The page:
users beliefs do not align with what the auditors performance in the audit. . A gap usually
occurs when the users of financial reports want more than the auditor provides. The users
could be unrealistic in their views. Some examples of unrealistic expectations are:
the auditor provides complete assurance
the auditor guarantees the future viability of the entity
an unmodified audit opinion means that the accounts are completely accurate
if any fraud exists, the auditor would definitely find it
the auditor has checked every transaction.
In reality, the auditor:
provides reasonable assurance only,
does not guarantee the future viability of the entity,
provides an unmodified opinion when the auditor believes there are not material
misstatements in the financial report
does not guarantee that no fraud exists, although the auditor will take reasonable
steps to try to uncover any fraud,
tests only a sample of transactions.
Auditors do not give users what they want because the users expectations are
unreasonable. However, users expectations could be reasonable, but beyond what current
standards require. This suggests that audit standards could be improved and strengthened
in order to meet user expectations in the future.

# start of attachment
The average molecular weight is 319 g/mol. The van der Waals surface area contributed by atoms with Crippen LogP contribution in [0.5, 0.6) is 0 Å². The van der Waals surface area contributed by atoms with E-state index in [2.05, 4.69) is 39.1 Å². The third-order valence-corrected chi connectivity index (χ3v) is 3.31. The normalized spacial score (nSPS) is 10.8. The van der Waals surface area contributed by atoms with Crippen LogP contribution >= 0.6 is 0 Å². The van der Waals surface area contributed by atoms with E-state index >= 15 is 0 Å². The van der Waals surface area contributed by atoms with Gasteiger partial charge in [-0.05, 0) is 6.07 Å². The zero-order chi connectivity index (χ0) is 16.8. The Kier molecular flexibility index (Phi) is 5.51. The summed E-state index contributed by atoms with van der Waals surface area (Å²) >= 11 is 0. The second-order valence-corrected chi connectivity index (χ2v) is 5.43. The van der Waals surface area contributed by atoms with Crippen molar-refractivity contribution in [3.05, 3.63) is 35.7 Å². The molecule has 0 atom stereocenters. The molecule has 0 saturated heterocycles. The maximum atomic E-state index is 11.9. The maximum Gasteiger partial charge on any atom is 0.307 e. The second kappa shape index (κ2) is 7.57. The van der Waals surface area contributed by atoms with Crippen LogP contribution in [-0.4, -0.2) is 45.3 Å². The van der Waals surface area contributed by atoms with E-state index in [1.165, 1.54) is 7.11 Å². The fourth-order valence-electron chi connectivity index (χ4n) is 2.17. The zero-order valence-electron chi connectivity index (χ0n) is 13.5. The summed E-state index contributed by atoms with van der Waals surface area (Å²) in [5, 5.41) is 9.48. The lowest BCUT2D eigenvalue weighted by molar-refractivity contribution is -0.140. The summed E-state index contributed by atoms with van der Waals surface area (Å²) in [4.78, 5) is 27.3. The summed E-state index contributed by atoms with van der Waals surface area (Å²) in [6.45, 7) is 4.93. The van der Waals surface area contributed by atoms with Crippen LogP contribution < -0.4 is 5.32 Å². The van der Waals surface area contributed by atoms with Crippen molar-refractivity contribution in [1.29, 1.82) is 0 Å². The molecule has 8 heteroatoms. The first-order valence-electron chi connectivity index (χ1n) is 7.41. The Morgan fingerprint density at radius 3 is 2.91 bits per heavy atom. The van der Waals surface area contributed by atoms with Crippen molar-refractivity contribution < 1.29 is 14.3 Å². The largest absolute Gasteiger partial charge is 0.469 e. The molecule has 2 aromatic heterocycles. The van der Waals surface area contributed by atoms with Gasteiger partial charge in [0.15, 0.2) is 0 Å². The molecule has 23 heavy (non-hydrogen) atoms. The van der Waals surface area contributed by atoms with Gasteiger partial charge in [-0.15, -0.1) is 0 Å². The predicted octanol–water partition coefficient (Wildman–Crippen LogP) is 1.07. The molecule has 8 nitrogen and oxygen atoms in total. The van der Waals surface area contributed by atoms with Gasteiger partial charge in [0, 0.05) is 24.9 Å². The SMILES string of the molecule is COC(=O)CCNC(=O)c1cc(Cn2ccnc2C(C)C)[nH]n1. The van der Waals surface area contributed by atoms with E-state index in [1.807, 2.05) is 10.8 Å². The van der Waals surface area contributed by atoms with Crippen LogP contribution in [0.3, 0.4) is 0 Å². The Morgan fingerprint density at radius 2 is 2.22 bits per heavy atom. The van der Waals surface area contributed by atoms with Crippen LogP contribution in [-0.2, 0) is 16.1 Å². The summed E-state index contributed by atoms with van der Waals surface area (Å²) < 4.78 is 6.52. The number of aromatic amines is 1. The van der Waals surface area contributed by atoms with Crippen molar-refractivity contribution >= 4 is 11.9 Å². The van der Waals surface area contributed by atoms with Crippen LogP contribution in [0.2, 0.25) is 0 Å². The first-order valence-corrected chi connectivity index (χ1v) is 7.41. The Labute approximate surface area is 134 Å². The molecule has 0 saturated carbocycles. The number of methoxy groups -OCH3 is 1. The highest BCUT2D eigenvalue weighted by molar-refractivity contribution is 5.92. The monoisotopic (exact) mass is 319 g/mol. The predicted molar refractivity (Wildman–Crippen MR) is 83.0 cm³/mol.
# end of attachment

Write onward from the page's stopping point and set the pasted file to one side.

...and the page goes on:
In addition, it is possible that some auditors do not give users what they require because
the auditors are not following the standards. In these cases, the auditors are potentially
liable to be sued or face prosecution.


The self-interest, self-review and familiarity threats all arise from an

inappropriate closeness between the auditor and the client. Explain how that
closeness is likely to manifest in each case and why it is a problem for the value of
the audit.

An auditor has a self-interest problem if the outcome of the audit (and/or the success of the
company) affects the auditors (i.e. the audit firm or the auditor as an individual) financial
interests. The closeness in this case is manifested through the auditors share ownership in the
client, the client producing a very large part of the audit firms audit or other services
revenue, or the existence of loans or other financial interests between the auditor and the
client. It is a problem for the audits value because the auditor knows that a qualified audit
report could adversely affect the clients share price, or a tough audit decision (e.g. requiring
the client to write down the value of its assets) could encourage the client to seek another
auditor. These concerns could prompt the auditor to act inappropriately during the audit.
The self-review problem arises when the auditor, as part of the audit, has to test transactions
or systems that were recorded or provided by another part of the audit firm or by a previous
employee of the audit firm, or the testing is performed by a previous employee of the client.
The closeness is manifested by the fact that self-review means that there is too little
separation between the client and the auditor with respect to that part of the audit, that is, the
auditor is testing or reviewing itself. It is a problem for the audit because self-review impairs
the primary source of value of a financial report audit, that is, the independence of the auditor